Emery spent seven years as a Bears scout from 1998-2004, making him relatively familiar with the inner workings of Halas Hall and unlikely to pursue a massive overhaul. He was part of a Bears scouting department that drafted eight future Pro Bowlers, from receiver Marty Booker to linebackers Brian Urlacher and Lance Briggs to safety Mike Brown and cornerback Charles Tillman. Later, he drafted receiver Roddy White and quarterback Matt Ryan, among others, as the Atlanta Falcons' director of college scouting.

Emery surely will bring his own tone and vision to the Bears' front office. But initially, at least, he'll do so by assimilating the existing infrastructure and minimizing the side effects of transition.

The Bears have missed the playoffs in four of the five seasons since their appearance in Super Bowl XLI. But whether you agree or not, Phillips said he thinks the team has suffered from inconsistent talent evaluation rather than larger-scale issues. So in essence, he has swapped one longtime scout-turned-general manager for another in hopes of getting better results.

Phillips said Jan. 3 that the Bears needed to close the "talent gap" that exists between the Bears and their two most competitive NFC North rivals, the Green Bay Packers and Detroit Lions. In many ways, the decision to bring back Emery reflects the Packers' hiring of general manager Ted Thompson in 2005.

Thompson spent eight years with the Packers in various personnel roles between 1992 and ‘99 before returning as general manager in 2005. Emery brings a similar reputation as a blue-collar scout and workaholic who figures to spend a good portion of his years on the road personally scouting college players.

Thompson, of course, had the authority to remake the Packers franchise as he saw fit. Much of the front office remained intact, but he fired coach Mike Sherman after one season and hired Mike McCarthy in 2006. The Packers won Super Bowl XLV with a 53-man roster that included 49 players acquired after Thompson's arrival.

That's a tough ideal for Emery and the Bears to pursue, but I wouldn't be surprised if it comes up at some point during Monday's news conference to introduce him formally. The Bears wanted a low-key leader who would focus on talent evaluation and, like Thompson, stay below the radar. By all accounts, Emery fits that bill.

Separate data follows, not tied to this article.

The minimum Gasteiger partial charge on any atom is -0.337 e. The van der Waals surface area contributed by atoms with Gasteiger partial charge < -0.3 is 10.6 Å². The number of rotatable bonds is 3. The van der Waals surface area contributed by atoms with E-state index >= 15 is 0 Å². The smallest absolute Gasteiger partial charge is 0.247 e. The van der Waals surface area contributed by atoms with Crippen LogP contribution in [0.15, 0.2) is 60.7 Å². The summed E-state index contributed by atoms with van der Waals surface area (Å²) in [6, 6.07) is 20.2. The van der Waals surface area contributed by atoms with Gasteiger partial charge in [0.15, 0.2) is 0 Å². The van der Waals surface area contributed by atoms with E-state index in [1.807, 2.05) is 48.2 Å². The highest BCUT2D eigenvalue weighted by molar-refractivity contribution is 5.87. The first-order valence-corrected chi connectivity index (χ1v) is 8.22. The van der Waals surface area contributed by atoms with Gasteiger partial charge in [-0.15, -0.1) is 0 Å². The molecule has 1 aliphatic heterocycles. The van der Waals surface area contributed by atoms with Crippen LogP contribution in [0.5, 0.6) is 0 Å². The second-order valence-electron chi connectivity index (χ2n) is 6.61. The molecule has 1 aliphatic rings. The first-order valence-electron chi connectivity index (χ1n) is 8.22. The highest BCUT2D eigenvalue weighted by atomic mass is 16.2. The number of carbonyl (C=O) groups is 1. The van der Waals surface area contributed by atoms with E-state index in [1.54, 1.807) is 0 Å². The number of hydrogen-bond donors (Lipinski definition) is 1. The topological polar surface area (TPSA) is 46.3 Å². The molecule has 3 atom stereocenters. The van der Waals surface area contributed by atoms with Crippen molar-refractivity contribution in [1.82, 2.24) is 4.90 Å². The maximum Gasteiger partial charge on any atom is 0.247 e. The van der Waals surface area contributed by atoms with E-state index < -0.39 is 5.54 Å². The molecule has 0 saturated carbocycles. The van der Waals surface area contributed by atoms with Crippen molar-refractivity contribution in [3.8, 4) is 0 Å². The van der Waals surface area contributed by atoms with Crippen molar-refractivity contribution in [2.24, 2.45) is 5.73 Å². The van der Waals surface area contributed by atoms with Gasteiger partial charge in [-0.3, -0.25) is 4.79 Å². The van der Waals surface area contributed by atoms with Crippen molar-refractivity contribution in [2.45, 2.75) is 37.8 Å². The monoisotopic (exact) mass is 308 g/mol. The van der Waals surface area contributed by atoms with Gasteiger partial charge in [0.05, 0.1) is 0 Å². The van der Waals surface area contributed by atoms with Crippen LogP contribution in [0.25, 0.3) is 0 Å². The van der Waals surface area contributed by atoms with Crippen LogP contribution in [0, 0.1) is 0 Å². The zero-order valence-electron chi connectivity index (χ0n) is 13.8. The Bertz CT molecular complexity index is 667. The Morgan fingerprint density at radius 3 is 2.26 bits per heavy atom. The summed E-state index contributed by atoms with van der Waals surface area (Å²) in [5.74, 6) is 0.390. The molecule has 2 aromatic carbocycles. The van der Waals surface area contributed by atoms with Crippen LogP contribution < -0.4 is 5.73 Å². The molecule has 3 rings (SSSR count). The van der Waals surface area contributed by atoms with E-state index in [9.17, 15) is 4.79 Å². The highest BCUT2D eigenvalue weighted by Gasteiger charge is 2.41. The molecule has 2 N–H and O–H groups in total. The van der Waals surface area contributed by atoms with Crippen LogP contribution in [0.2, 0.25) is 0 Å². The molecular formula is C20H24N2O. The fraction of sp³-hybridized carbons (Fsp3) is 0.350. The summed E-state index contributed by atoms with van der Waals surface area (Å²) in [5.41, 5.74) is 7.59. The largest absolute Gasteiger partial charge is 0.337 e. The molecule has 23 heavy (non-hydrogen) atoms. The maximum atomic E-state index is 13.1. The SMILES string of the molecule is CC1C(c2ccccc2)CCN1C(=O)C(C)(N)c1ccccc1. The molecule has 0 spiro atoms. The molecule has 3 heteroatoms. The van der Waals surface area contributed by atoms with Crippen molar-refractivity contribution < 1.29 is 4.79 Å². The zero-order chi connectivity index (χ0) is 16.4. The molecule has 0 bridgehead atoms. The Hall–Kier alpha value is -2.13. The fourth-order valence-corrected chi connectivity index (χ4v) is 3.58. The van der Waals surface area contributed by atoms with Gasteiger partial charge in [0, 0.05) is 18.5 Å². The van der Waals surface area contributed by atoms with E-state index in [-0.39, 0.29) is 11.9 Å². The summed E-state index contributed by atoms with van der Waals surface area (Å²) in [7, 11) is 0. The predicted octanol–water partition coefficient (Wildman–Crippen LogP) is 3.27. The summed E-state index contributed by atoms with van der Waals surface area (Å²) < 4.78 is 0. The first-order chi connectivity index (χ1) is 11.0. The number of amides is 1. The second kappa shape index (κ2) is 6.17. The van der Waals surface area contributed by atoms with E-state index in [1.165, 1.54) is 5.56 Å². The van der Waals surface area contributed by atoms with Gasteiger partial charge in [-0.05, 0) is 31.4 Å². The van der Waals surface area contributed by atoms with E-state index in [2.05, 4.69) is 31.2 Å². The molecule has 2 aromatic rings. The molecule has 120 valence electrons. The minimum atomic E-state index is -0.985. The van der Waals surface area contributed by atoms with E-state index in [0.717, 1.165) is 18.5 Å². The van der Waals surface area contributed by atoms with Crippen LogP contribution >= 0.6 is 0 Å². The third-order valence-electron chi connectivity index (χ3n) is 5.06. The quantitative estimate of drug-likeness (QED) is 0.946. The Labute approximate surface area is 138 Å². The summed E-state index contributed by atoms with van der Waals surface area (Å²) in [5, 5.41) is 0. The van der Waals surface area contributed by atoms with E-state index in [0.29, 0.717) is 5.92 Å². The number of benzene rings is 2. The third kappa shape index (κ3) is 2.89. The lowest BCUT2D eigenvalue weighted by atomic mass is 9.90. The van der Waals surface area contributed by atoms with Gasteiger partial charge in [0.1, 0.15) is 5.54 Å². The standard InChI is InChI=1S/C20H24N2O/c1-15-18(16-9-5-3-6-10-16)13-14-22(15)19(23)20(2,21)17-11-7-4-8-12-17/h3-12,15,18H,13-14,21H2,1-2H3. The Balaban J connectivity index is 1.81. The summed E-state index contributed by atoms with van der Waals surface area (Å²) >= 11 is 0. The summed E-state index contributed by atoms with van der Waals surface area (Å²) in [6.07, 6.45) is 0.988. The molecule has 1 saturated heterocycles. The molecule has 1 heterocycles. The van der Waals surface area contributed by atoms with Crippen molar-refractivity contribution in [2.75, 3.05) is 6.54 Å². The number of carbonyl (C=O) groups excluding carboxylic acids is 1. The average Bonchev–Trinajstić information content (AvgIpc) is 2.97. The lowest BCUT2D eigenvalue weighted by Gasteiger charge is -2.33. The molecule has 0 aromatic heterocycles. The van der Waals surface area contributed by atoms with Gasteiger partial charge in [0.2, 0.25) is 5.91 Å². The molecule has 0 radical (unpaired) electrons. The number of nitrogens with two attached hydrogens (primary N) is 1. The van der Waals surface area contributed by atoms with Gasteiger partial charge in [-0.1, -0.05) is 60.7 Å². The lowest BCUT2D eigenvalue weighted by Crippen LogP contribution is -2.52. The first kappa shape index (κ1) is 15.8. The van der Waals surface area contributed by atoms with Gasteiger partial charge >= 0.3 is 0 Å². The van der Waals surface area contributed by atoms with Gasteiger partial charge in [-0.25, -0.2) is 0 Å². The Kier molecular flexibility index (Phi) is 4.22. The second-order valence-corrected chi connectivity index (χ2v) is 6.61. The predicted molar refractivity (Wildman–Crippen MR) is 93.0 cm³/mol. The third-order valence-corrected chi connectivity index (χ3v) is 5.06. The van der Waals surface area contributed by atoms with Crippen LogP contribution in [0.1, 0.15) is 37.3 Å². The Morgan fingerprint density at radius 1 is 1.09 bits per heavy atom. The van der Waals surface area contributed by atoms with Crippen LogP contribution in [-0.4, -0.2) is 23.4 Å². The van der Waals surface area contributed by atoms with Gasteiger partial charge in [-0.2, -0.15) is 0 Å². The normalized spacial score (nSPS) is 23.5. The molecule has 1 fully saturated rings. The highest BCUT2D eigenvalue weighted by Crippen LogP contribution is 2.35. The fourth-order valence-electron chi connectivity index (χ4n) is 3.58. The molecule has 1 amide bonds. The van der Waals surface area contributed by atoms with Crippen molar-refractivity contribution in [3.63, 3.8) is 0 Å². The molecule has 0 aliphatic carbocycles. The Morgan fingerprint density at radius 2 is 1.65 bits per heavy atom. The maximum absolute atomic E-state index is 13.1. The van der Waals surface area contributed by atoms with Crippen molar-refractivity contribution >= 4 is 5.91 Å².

BBAO: Finalists in Bears' GM search

January, 24, 2012
1/24/12
7:15
AM ET
We're Black and Blue All Over:

The Chicago Bears are moving forward with their general manager search and have received assurance they won't lose their just-promoted offensive coordinator. Such was the upshot of two developments for the franchise Monday night.

The finalists to replace general manager Jerry Angelo are Kansas City executive Phil Emery, a former Bears scout, and Jason Licht of the New England Patriots. Both will receive second interviews this week, after which the Bears will presumably make a decision. There have been reports that Emery -- a relatively quiet, hard-working meat-and-potatoes candidate -- is seen as the favorite in many NFL circles, but the team insisted that no decisions have been made.

Meanwhile, offensive coordinator Mike Tice was dropped from consideration for the Oakland Raiders' head-coaching job. Tice had been scheduled to interview for the job Tuesday, but the Raiders have already moved to the second round of their interview process, according to Michael C. Wright of ESPNChicago.com.

Continuing around the NFC North:
The Chicago Bears have released a preliminary list of candidates to replace former general manager Jerry Angelo. All four have been granted permission to interview with the team, but a statement on the Bears' website made clear that additional candidates have not been ruled out and that current director of player personnel Tim Ruskell remains in play.

The four outsiders are:
I don't want to pass much judgment on this list because I don't totally know what the Bears are up to. It's unusual for a team to announce its full slate of candidates for such an important job. Is this a new era of transparency? Or could there be a stealth candidate they're distracting us from? Call me a conspiracy theorist, but lots of crazy stuff happens this time of year. Could it be an attempt to demonstrate due diligence before ultimately hiring Ruskell?

There have been rumblings that Ruskell has a better-than-even chance to get the job. Let's just say that the Bears haven't stacked the deck with this pool. None of the four has experience as a general manager.

The most intriguing candidate might be Ross, who has been a rising star since the Philadelphia Eagles made him the league's youngest college scouting director in 2000, when he was 27. He is a Princeton graduate and has a master's degree from the University of Massachusetts.

Stay tuned.